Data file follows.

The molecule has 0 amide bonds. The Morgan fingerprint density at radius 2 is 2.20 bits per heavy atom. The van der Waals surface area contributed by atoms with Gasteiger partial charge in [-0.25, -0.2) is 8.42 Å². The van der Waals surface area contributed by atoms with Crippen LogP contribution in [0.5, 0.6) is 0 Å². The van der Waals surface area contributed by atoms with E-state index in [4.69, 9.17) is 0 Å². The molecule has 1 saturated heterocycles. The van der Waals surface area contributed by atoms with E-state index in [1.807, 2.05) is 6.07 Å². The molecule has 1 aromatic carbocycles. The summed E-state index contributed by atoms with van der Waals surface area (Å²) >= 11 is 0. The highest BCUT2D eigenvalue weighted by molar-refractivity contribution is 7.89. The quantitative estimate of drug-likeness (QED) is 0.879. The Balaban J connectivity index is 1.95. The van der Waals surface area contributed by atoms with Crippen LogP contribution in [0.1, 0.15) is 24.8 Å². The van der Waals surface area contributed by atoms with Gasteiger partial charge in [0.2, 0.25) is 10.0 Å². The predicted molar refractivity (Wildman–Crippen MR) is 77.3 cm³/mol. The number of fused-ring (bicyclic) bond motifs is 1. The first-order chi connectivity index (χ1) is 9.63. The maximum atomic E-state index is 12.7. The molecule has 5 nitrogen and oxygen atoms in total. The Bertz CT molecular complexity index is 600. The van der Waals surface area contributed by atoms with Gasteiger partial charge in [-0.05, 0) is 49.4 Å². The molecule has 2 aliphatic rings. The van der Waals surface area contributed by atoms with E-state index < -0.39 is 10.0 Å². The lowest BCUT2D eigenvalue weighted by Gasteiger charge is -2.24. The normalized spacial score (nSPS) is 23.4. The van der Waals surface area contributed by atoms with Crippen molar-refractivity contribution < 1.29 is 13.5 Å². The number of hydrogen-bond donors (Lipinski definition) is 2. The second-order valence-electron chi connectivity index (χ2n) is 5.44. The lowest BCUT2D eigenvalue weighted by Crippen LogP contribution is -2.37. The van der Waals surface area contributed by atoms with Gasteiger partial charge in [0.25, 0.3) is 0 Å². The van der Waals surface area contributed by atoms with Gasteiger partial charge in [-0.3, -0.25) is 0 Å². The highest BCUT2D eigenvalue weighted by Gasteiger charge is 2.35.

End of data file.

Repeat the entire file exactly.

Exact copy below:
The molecule has 0 amide bonds. The Morgan fingerprint density at radius 2 is 2.20 bits per heavy atom. The van der Waals surface area contributed by atoms with Gasteiger partial charge in [-0.25, -0.2) is 8.42 Å². The van der Waals surface area contributed by atoms with Crippen LogP contribution in [0.5, 0.6) is 0 Å². The van der Waals surface area contributed by atoms with E-state index in [4.69, 9.17) is 0 Å². The molecule has 1 saturated heterocycles. The van der Waals surface area contributed by atoms with E-state index in [1.807, 2.05) is 6.07 Å². The molecule has 1 aromatic carbocycles. The summed E-state index contributed by atoms with van der Waals surface area (Å²) >= 11 is 0. The highest BCUT2D eigenvalue weighted by molar-refractivity contribution is 7.89. The quantitative estimate of drug-likeness (QED) is 0.879. The Balaban J connectivity index is 1.95. The van der Waals surface area contributed by atoms with Crippen LogP contribution in [0.1, 0.15) is 24.8 Å². The van der Waals surface area contributed by atoms with Gasteiger partial charge in [0.2, 0.25) is 10.0 Å². The predicted molar refractivity (Wildman–Crippen MR) is 77.3 cm³/mol. The number of fused-ring (bicyclic) bond motifs is 1. The first-order chi connectivity index (χ1) is 9.63. The maximum atomic E-state index is 12.7. The molecule has 5 nitrogen and oxygen atoms in total. The Bertz CT molecular complexity index is 600. The van der Waals surface area contributed by atoms with Gasteiger partial charge in [-0.05, 0) is 49.4 Å². The molecule has 2 aliphatic rings. The van der Waals surface area contributed by atoms with E-state index < -0.39 is 10.0 Å². The lowest BCUT2D eigenvalue weighted by Gasteiger charge is -2.24. The normalized spacial score (nSPS) is 23.4. The van der Waals surface area contributed by atoms with Crippen molar-refractivity contribution < 1.29 is 13.5 Å². The number of hydrogen-bond donors (Lipinski definition) is 2. The second-order valence-electron chi connectivity index (χ2n) is 5.44. The lowest BCUT2D eigenvalue weighted by Crippen LogP contribution is -2.37. The van der Waals surface area contributed by atoms with Gasteiger partial charge in [0.25, 0.3) is 0 Å². The van der Waals surface area contributed by atoms with Gasteiger partial charge in [-0.3, -0.25) is 0 Å². The highest BCUT2D eigenvalue weighted by Gasteiger charge is 2.35.